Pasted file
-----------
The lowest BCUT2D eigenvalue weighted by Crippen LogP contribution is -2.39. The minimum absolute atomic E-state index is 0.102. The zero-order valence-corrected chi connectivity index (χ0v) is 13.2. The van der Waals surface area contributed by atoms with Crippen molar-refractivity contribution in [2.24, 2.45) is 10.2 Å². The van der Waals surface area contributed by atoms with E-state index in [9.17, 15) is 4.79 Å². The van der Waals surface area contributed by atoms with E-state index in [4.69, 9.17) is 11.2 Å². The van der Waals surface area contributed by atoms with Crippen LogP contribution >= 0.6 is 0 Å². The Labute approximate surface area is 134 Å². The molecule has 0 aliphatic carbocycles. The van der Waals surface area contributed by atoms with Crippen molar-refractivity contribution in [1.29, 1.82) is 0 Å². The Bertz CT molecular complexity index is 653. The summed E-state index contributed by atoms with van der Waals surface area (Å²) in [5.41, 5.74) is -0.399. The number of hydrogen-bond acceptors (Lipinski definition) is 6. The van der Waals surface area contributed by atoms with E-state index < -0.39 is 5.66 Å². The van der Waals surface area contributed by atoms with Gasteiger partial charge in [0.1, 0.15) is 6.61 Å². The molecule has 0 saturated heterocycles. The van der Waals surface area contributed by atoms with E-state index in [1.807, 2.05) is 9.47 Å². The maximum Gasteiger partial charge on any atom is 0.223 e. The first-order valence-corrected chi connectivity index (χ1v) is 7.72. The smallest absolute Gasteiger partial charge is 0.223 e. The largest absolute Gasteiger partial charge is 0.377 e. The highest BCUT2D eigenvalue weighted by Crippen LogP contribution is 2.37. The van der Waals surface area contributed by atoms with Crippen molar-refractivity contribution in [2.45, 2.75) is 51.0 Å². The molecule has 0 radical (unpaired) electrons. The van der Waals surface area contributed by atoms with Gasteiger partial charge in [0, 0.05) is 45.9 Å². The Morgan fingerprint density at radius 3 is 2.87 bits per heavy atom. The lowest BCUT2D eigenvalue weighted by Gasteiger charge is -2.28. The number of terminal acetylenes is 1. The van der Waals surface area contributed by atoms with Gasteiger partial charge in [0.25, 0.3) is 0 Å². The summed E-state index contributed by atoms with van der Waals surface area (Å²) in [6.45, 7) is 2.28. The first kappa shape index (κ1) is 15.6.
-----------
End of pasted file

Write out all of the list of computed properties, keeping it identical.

The lowest BCUT2D eigenvalue weighted by Crippen LogP contribution is -2.39. The minimum absolute atomic E-state index is 0.102. The zero-order valence-corrected chi connectivity index (χ0v) is 13.2. The van der Waals surface area contributed by atoms with Crippen molar-refractivity contribution in [2.24, 2.45) is 10.2 Å². The van der Waals surface area contributed by atoms with E-state index in [9.17, 15) is 4.79 Å². The van der Waals surface area contributed by atoms with E-state index in [4.69, 9.17) is 11.2 Å². The van der Waals surface area contributed by atoms with Crippen LogP contribution >= 0.6 is 0 Å². The Labute approximate surface area is 134 Å². The molecule has 0 aliphatic carbocycles. The van der Waals surface area contributed by atoms with Crippen molar-refractivity contribution in [1.29, 1.82) is 0 Å². The Bertz CT molecular complexity index is 653. The summed E-state index contributed by atoms with van der Waals surface area (Å²) in [5.41, 5.74) is -0.399. The number of hydrogen-bond acceptors (Lipinski definition) is 6. The van der Waals surface area contributed by atoms with E-state index < -0.39 is 5.66 Å². The van der Waals surface area contributed by atoms with Gasteiger partial charge in [0.1, 0.15) is 6.61 Å². The molecule has 0 saturated heterocycles. The van der Waals surface area contributed by atoms with E-state index in [1.807, 2.05) is 9.47 Å². The maximum Gasteiger partial charge on any atom is 0.223 e. The first-order valence-corrected chi connectivity index (χ1v) is 7.72. The smallest absolute Gasteiger partial charge is 0.223 e. The largest absolute Gasteiger partial charge is 0.377 e. The highest BCUT2D eigenvalue weighted by Crippen LogP contribution is 2.37. The van der Waals surface area contributed by atoms with Crippen molar-refractivity contribution in [2.45, 2.75) is 51.0 Å². The molecule has 0 radical (unpaired) electrons. The van der Waals surface area contributed by atoms with Gasteiger partial charge in [0, 0.05) is 45.9 Å². The Morgan fingerprint density at radius 3 is 2.87 bits per heavy atom. The lowest BCUT2D eigenvalue weighted by Gasteiger charge is -2.28. The number of terminal acetylenes is 1. The van der Waals surface area contributed by atoms with Gasteiger partial charge in [0.25, 0.3) is 0 Å². The summed E-state index contributed by atoms with van der Waals surface area (Å²) in [6.45, 7) is 2.28. The first kappa shape index (κ1) is 15.6.